“I knew how to do 3D, but I wanted to become a director, and story artist was the closest thing. So I sought out the story artist from How to Train Your Dragon and asked him to teach me how to be a story artist.”

Under his teacher’s guidance, Po-Chou Chi spent two months studying, going back to the very beginning and working hard to learn all about the Hollywood story artist profession. His talent and hard work would later be recognized when he was hired by Marvel, DreamWorks, and Disney.

But Chi realized that if he spent 12 hours a day drawing Kungfu Panda or Iron Man, he would just become another industry tool. “Especially when you’re working in that kind of industry, there are so many people who can draw Iron Man better than you. They scare you so bad, you just hide at home and cry.”

So after a long reflection on his abilities, Chi finally understood that ultimately he wanted to create works of his own. Obtaining international recognition was simply the first step. At bottom, Chi still longed to satisfy his desire to create from the heart.

Only the unforgettable is remembered
The Drawer of Memory, The Lighthouse, The Reward (暖冬), InspireQ Animation Trilogy (夢中的家)… Whether original or commercial, all of Po-Chou Chi’s works express genuine emotions that come from his life experiences—family, the social environment, and growing up. For Chi, a true artistic representation of Taiwan cannot be accomplished in symbols: “You don’t have to use superficial ways to show Taiwan to people. Taiwan has to be represented in a universal language.”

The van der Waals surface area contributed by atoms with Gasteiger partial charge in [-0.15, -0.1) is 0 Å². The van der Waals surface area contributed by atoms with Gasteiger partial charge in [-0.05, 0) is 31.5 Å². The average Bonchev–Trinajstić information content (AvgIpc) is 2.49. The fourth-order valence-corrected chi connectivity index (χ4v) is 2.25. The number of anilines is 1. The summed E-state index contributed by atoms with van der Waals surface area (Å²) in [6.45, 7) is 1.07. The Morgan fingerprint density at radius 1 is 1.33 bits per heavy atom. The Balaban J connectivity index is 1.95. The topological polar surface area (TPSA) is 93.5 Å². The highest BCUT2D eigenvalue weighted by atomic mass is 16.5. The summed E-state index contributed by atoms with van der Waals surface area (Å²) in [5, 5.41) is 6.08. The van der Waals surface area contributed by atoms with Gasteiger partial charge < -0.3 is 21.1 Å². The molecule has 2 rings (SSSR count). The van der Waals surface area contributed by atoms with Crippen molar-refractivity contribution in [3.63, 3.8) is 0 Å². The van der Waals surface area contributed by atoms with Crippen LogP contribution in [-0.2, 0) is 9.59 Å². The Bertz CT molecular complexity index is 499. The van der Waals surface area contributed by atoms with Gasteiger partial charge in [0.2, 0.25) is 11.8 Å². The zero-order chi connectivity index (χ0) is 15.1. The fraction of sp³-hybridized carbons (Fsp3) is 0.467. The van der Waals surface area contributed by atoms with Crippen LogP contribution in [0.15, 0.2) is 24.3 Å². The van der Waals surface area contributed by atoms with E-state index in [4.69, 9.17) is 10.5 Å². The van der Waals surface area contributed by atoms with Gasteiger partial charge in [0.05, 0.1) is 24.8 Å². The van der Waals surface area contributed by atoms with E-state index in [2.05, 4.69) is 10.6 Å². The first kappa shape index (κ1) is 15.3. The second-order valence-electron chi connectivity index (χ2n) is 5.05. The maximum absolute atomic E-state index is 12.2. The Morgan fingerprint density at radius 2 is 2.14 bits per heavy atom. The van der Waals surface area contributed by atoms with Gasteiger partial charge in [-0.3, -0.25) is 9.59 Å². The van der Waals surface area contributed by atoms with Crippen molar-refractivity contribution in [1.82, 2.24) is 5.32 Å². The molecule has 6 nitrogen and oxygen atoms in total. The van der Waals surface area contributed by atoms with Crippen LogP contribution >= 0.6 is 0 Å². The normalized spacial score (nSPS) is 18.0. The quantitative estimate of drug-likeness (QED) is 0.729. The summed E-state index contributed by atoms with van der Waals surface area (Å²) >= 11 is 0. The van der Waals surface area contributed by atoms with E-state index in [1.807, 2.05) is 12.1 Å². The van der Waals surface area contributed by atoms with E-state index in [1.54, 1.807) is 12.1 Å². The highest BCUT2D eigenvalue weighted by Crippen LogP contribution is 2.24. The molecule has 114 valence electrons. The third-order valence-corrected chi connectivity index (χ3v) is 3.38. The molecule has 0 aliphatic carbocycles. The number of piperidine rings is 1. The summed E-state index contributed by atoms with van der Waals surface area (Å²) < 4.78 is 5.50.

Just like Po-Chou Chi’s original creative intent, to “follow his heart”, this idea of a “universal language”
seems simple and easily understood, but it also reflects the fact that people often have stylistic limitations and find it difficult to follow their hearts.

“Making things should move you—you should like what you make. If even you don’t like the things you make, then don’t even mention so-called ‘personal style’.”


He cites a famous maxim, likely from director Ang Lee: “It’s only people with no style who have to worry about their style.”

Chi cites one of his favorite animators as an example: “Once you’ve seen the works of Hayao Miyazaki (宮崎駿), you remember them forever. But the things they’re making today, there’s little that leaves you with a deep impression.”

Chi’s long-term creative vision is now about creating classic works for this generation and those to come. In the future, he will be launching animated television series and films for children. Chi aspires to use his own point of view to create mesmerizing and lasting works that will become icons for a generation.

Returning to the origin, starting from his gift for drawing and interest in comics, and moving on to the struggles and hardships after wholeheartedly devoting himself to the world of animation: in Po-Chou Chi’s view, it’s all been worthwhile if he can continue to create things he likes. So he will keep telling stories through animation that he hopes to pass on to the next generation.

Text: Lig Lin; Photos: Kuan-Liang Lin (林冠良)